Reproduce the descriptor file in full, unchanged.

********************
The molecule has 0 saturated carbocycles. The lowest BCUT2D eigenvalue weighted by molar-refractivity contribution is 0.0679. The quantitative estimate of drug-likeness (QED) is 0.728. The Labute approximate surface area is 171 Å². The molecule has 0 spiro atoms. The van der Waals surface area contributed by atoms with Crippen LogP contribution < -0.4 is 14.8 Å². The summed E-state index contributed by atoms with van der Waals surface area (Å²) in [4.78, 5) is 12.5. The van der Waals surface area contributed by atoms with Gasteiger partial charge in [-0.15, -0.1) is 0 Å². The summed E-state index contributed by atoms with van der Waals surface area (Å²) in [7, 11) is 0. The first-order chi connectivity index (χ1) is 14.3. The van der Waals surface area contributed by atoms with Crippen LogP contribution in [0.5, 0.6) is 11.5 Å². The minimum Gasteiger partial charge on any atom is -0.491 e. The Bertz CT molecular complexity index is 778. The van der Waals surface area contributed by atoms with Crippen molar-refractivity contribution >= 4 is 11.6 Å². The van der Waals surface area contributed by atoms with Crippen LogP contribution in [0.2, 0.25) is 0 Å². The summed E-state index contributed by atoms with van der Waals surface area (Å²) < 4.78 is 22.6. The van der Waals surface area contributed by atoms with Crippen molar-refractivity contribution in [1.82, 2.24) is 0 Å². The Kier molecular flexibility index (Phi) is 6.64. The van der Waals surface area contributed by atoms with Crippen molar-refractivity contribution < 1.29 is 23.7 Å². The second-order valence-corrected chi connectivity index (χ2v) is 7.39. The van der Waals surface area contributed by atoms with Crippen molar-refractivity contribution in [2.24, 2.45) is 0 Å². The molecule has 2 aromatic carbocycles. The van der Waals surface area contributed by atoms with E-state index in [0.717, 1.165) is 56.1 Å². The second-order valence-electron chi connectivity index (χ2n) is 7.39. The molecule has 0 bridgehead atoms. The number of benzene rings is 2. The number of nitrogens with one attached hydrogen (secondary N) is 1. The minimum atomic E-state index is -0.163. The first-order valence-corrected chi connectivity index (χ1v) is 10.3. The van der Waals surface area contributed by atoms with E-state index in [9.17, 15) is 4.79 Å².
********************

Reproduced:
The molecule has 0 saturated carbocycles. The lowest BCUT2D eigenvalue weighted by molar-refractivity contribution is 0.0679. The quantitative estimate of drug-likeness (QED) is 0.728. The Labute approximate surface area is 171 Å². The molecule has 0 spiro atoms. The van der Waals surface area contributed by atoms with Crippen LogP contribution < -0.4 is 14.8 Å². The summed E-state index contributed by atoms with van der Waals surface area (Å²) in [4.78, 5) is 12.5. The van der Waals surface area contributed by atoms with Gasteiger partial charge in [-0.15, -0.1) is 0 Å². The summed E-state index contributed by atoms with van der Waals surface area (Å²) in [7, 11) is 0. The first-order chi connectivity index (χ1) is 14.3. The van der Waals surface area contributed by atoms with Crippen LogP contribution in [0.5, 0.6) is 11.5 Å². The minimum Gasteiger partial charge on any atom is -0.491 e. The Bertz CT molecular complexity index is 778. The van der Waals surface area contributed by atoms with Crippen molar-refractivity contribution >= 4 is 11.6 Å². The van der Waals surface area contributed by atoms with Crippen LogP contribution in [0.2, 0.25) is 0 Å². The summed E-state index contributed by atoms with van der Waals surface area (Å²) < 4.78 is 22.6. The van der Waals surface area contributed by atoms with Crippen molar-refractivity contribution in [1.82, 2.24) is 0 Å². The Kier molecular flexibility index (Phi) is 6.64. The van der Waals surface area contributed by atoms with Crippen molar-refractivity contribution < 1.29 is 23.7 Å². The second-order valence-corrected chi connectivity index (χ2v) is 7.39. The van der Waals surface area contributed by atoms with Crippen molar-refractivity contribution in [2.24, 2.45) is 0 Å². The molecule has 2 aromatic carbocycles. The van der Waals surface area contributed by atoms with E-state index in [0.717, 1.165) is 56.1 Å². The second-order valence-electron chi connectivity index (χ2n) is 7.39. The molecule has 0 bridgehead atoms. The number of benzene rings is 2. The number of nitrogens with one attached hydrogen (secondary N) is 1. The minimum atomic E-state index is -0.163. The first-order valence-corrected chi connectivity index (χ1v) is 10.3. The van der Waals surface area contributed by atoms with E-state index in [9.17, 15) is 4.79 Å².